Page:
But I was a very atypical sexuality educator. I was teaching in a liberal, supportive community where, when I described the sex unit on parents’ night, the common response was, “I wish I could take that course!” While other sex educators were attacked as the Far Right targeted sex education, the only question I ever had was from a board member who disapproved of a single question on a 70-item “Sex Knowledge Pre-Test” I had distributed in advance of the Sexual Behavior Unit. For a week students could search for answers from parents, teachers, or anyone they chose. The board member asked, “Why did students need to know that ‘25% of people over 75 years of age still had intercourse?’” I explained my belief that we are sexual from birth to death and that students needed to understand that older people were still sexual. We agreed to disagree. Ironically, I retired at age 70, and the topic of sexuality and aging has been my passion ever since.
I was atypical in other ways. The majority of sex education teachers were coaches or health educators. Their focus was pregnancy and STD prevention, which emphasized the dangers of sex. Most had no professional development in sex education, were ill-prepared to teach this sensitive subject, and surely didn’t think of themselves as “sexuality educators.” I did. I attended AASECT conferences, gave “State of Sexuality Education” presentations at Eastern Region SSSS meetings, and became devoted to SIECUS, writing for the SIECUS Report and eventually becoming chair of the board of directors.
Over the years, I continued to discover wondrous new ways to “get into sex ed.” In 1984, I left DMHS and soon became director of education at Planned Parenthood of Bergen County, NJ (now the amazing CFLE at Planned Parenthood of Central and Greater Northern New Jersey [PPCGNNJ]). There, an enthusiastic board and supportive CEOs understood the many benefits to the agency of a strong education department and encouraged our creative approach to providing sex education across the lifespan. Suddenly, being a sex educator meant developing grants, creating teaching manuals, providing graduate courses for teachers, facilitating professional development workshops across the nation, and writing articles that articulated my theory and practice of sexuality education. Now more than 30 years old, my first article, “Sex and Society: Teaching the Connection” in the Journal of School Health, expressed my conviction that meaningful sex education helps students examine the “mixed messages” they receive from a “sexually confused and confusing society.”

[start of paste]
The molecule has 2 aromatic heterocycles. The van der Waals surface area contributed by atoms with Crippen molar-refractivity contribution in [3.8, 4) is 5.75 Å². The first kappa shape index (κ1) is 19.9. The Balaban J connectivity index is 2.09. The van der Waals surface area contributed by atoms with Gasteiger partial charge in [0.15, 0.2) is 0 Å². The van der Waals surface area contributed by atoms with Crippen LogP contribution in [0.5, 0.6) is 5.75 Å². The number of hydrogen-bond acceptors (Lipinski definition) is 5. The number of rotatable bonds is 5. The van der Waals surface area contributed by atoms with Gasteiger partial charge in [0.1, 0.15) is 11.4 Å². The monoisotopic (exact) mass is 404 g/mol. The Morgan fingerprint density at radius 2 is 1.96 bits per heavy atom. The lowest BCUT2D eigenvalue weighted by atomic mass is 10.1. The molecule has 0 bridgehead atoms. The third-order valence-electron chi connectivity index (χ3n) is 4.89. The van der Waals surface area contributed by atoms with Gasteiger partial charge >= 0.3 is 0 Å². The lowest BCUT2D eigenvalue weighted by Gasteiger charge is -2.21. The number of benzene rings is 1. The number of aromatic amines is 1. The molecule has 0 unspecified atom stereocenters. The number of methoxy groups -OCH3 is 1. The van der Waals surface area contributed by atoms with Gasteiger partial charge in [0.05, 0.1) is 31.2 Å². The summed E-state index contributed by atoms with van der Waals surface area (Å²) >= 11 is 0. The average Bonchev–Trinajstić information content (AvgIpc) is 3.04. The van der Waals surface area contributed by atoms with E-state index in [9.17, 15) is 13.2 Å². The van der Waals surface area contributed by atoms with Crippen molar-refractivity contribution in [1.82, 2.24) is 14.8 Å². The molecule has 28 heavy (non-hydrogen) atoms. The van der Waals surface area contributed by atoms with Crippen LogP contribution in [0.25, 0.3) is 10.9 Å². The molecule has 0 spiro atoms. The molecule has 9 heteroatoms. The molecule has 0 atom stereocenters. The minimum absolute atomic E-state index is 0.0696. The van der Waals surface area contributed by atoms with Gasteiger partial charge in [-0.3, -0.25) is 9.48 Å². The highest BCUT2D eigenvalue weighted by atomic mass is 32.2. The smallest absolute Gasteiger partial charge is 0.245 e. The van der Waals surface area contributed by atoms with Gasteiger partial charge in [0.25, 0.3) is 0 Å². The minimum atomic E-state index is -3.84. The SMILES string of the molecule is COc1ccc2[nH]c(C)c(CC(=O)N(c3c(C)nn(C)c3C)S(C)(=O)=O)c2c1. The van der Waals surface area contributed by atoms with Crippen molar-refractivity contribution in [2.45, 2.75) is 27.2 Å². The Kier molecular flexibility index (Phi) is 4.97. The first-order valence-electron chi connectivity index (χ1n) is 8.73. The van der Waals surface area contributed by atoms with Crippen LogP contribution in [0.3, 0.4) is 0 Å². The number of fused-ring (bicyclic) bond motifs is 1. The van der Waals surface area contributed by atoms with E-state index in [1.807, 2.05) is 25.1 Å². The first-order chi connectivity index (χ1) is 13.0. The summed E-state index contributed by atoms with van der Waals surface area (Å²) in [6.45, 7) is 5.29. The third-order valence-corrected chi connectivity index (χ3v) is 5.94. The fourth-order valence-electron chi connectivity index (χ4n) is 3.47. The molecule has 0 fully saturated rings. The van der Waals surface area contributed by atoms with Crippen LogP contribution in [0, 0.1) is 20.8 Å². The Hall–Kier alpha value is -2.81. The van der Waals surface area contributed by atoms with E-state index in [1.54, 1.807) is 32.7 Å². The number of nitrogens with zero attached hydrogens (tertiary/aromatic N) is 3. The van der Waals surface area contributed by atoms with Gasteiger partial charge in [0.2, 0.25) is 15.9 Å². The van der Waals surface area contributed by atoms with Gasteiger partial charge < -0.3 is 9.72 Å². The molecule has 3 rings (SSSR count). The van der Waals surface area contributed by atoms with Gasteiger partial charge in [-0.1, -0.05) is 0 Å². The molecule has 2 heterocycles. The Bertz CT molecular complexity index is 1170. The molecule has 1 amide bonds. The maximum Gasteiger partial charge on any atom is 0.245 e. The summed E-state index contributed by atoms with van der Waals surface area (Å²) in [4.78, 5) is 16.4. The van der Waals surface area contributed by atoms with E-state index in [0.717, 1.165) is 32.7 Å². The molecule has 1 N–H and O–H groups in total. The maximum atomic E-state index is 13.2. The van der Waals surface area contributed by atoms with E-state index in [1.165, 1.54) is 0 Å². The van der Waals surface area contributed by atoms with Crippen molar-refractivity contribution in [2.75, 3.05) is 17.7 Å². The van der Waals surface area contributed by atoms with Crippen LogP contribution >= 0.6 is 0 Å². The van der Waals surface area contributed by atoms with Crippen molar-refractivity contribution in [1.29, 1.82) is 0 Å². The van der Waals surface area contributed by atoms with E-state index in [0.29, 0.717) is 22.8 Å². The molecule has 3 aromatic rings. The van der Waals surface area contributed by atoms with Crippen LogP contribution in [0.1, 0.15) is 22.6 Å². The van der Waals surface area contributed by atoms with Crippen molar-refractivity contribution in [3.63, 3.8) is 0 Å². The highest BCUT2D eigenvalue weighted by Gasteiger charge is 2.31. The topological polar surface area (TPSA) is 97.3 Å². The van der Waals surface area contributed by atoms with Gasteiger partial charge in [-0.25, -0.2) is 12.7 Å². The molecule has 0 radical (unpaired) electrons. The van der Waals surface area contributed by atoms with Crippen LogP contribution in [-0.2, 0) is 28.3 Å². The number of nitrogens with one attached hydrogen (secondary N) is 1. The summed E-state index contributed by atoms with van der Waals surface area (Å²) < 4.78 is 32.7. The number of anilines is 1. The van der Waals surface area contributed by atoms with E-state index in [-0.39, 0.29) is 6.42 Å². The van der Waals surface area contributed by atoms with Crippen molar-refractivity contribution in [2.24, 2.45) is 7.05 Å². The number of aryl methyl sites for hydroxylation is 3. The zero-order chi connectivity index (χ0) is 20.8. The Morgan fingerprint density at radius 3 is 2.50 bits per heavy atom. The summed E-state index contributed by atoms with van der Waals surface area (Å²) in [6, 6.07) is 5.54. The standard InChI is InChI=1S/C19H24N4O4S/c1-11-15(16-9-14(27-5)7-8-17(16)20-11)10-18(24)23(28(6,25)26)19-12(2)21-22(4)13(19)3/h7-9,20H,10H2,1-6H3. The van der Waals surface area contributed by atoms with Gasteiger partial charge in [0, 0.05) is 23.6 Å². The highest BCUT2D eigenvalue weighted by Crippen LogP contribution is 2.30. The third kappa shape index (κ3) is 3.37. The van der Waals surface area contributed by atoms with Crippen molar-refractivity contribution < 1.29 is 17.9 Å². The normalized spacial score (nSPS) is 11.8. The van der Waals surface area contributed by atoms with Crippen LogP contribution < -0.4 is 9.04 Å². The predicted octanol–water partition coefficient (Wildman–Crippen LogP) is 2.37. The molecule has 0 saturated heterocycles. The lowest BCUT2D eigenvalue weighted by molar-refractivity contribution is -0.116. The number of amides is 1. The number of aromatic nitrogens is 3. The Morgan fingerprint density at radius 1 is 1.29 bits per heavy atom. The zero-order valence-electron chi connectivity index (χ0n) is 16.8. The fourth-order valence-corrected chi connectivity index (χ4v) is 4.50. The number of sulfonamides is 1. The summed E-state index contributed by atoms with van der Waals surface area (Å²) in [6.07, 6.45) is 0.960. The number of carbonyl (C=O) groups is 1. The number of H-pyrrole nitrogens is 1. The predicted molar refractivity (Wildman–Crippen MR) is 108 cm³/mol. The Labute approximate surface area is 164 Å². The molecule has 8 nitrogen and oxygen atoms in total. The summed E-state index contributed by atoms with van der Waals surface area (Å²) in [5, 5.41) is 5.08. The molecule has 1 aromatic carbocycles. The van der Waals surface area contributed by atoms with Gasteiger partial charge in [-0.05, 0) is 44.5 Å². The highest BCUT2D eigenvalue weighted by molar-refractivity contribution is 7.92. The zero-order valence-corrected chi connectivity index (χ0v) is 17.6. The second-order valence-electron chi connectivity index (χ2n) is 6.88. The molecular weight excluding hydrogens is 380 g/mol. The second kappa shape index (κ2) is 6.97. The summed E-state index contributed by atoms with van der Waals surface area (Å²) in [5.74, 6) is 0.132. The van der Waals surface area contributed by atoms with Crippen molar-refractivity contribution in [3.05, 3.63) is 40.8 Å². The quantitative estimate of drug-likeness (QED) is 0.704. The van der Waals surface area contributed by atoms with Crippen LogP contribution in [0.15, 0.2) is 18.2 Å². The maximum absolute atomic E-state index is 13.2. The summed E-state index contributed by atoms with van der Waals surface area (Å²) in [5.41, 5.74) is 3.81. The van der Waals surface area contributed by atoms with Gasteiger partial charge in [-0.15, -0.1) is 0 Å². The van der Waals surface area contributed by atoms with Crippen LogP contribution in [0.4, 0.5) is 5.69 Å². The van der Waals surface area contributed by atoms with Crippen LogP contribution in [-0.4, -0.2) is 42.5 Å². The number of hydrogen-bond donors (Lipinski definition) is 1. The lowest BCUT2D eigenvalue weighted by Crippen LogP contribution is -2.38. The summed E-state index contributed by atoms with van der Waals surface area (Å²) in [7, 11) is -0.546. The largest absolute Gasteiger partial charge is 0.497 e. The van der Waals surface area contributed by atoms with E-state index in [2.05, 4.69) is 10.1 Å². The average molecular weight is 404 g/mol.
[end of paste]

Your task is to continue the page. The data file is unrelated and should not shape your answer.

To really “get into sex ed,” I had to be a student of that society. Always, I was guided by books, including Sexual Conduct: The Social Sources of Human Sexuality by John Gagnon and William Simon; Intimate Matters: A History of Sexuality in America by John D’Emilio and Estelle B. Freedman; and Sex is Not a Natural Act by my provocative mentor, Leonore Tiefer. While many sex educators felt they were relegated to a low status among researchers and therapists, I was privileged to meet monthly in New York City with a group of feminist sexologists who respected me as an educator and challenged me to think and rethink my pedagogy. My feminist perspective was articulated in an article entitled “Sex Education is a Feminist Issue” in the groundbreaking journal, New Directions for Women, and for nine years, its editor, Phyllis Kriegal, and I provided professional development workshops through our agency, Affirmative Teaching Associates.
It was this stimulating background that enabled me to work with an enthusiastic staff at the CFLE to target deficits in current sex education curricula. Together we created exciting teaching manuals that featured interactive activities that examined feelings, attitudes, values, and beliefs and developed the skills needed for helping students to integrate information into their lives. Thus, Positive Images: A New Approach to Contraceptive Education replaced boring lectures on contraceptive devices; Teaching Safer Sex replaced HIV films focused on T-cells; and Unequal Partners challenged students to think about the quality of their relationships. Bodies, Birth, and Babies and Healthy Foundations taught early childhood teachers and parents about young children’s sexual behaviors.
In a rapidly changing society, getting into sex ed is a continuing adventure. Creative educators will always be seeking new ways to reach students with various needs at various stages of life. For example, right now there’s a profound need for resources to prepare staff to understand and respect the sexual rights of old people, especially residents in long-term care facilities, many with dementia. Oh! I do wish I were just “getting into sex…ed.”